Mike McCann (Liam Neeson), a weathered big-rig driver, answers the emergency call of the Canadian government to deliver vital drilling equipment that will save a group of trapped miners in the Canadian far north. Together with his “brother” Gurty (Marcus Thomas), rebellious Tantoo (Amber Midthunder), crew leader Jim (Laurence Fishburne), and insurance actuary Tom (Benjamin Walker), Mike sets out on a seemingly suicidal mission to deliver the cargo across the treacherous Ice Road before it’s too late.

On its surface, The Ice Road is incredibly similar to the 1998 film Armageddon. A group of rugged outcasts have to deliver a payload that will almost certainly result in their death but will save the lives of others if successful. Naturally, the scope for The Ice Road is a lot smaller than that of Armageddon but that doesn’t stop the tone or tension from being any less dull.

Upon further review, writer and director Jonathan Hensleigh actually wrote the script for Armageddon and many other late 90’s-early 2000’s action blockbusters including The Punisher (where he also directed) and Die Hard With a Vengeance. Hensleigh definitely has a knack for taking a seemingly simple premise and turning it up to an eleven.

Now that’s not to say The Ice Road doesn’t have it’s faults. The writing itself is bland and the CGI is laughable in certain scenes (you’ll definitely know it when you see it). But what makes up for this is the commitment to the roles that the cast brings. It’s always a pleasure seeing Neeson do what he’s best at (old guy kicking ass) and a return to the northern setting seems to really suit him. Similarly, Fishburne is always a delight despite his surprising lack of action in this role. Thomas does a good job as Neeson’s brother-like friend (the connection was never made super clear) who suffers from a mental disorder caused by PTSD. He has some defining scenes but it’s clear that his character’s purpose is to give Neeson some emotional depth. The only character who didn’t stand out as much as the others was Midthunder’s Tantoo but this was in large part due to the lack of writing for her character.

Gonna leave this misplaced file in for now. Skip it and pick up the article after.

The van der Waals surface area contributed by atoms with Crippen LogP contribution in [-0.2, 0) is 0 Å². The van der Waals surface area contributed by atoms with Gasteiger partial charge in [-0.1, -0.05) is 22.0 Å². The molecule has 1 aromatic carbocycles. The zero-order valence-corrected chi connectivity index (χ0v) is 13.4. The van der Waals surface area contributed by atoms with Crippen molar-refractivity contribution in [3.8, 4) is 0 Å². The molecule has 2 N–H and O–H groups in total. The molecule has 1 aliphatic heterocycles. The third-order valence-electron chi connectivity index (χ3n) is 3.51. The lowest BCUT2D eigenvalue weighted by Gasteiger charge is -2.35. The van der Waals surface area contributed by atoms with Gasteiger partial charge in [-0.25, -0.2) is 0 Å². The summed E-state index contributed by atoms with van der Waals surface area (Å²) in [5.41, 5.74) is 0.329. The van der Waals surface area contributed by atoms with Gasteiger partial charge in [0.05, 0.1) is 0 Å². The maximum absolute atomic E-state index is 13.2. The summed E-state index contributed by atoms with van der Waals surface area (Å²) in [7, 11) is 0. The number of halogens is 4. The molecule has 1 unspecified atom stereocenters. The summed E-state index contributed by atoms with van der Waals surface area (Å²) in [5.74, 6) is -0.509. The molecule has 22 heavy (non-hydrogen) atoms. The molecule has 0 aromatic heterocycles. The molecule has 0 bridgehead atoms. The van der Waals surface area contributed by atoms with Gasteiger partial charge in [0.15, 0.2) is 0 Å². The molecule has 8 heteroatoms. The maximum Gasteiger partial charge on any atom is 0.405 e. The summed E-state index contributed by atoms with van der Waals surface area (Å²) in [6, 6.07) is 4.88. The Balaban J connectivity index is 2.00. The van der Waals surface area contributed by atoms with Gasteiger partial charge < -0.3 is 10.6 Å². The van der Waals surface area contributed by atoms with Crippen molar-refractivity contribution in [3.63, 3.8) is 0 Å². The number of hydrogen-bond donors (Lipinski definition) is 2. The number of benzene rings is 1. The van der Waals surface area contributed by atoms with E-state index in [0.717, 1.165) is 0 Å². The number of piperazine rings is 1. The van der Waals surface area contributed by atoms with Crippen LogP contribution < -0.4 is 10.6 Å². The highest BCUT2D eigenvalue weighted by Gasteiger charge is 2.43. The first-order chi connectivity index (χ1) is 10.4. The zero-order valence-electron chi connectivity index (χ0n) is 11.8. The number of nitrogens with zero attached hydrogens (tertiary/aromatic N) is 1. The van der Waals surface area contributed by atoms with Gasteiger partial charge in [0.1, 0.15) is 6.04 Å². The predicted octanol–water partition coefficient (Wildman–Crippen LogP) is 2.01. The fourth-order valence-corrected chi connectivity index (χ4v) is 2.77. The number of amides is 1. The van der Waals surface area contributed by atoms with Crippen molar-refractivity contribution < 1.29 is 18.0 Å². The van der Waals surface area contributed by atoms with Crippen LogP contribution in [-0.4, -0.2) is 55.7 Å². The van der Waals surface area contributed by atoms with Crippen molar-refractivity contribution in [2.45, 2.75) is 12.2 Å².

Overall, The Ice Road is not a perfect film by any means but it is an enjoyable one. A pure popcorn flick through and through that shouldn’t be taken too seriously. Hensleigh knows the type of film he’s setting out to make and does it well. Here’s hoping that in his future projects, more focus will be put on the writing and FX budget.

Rating: 3 out of 5.

Reviewed online (screener provided by Rialto Distribution), August 16, 2021. Rating: M. Running time: 109 min.

PRODUCTION: A Code Entertainment, ShivHans Pictures, Envision Media Arts, Ice Roads Productions production. In association with The Solution Entertainment Group, Aperture Media Partners LLC and Manitoba Film & Music. Producers: Al Corley, Eugene Musso, Lee Nelson, Shivani Rawat, Bart Rosenblatt, and David Tish. Executive producers: David Buelow, Jonathan Dana, Connor Flanagan, Julie Goldstein, Adam Lebovitz, Monica Levinson, Myles Nestel, Keith Ray Putman, Andrew C. Robinson, Jared D. Underwood, and Lisa Wilson.

CREW: Director/Writer: Jonathan Hensleigh. Cinematography: Tom Stern. Editing: Douglas Crise. Music: Max Aruj.

CAST: Liam Neeson, Marcus Thomas, Laurence Fishburne, Amber Midthunder, Benjamin Walker, Holt McCallany, Martin Sensmeier, Matt McCoy, Matt Salinger, Chad Bruce, Adam Hurtig, Bradley Sawatzky, Marshall Williams, Paul Essiembre, Arne MacPherson, and Gabriel Daniels.

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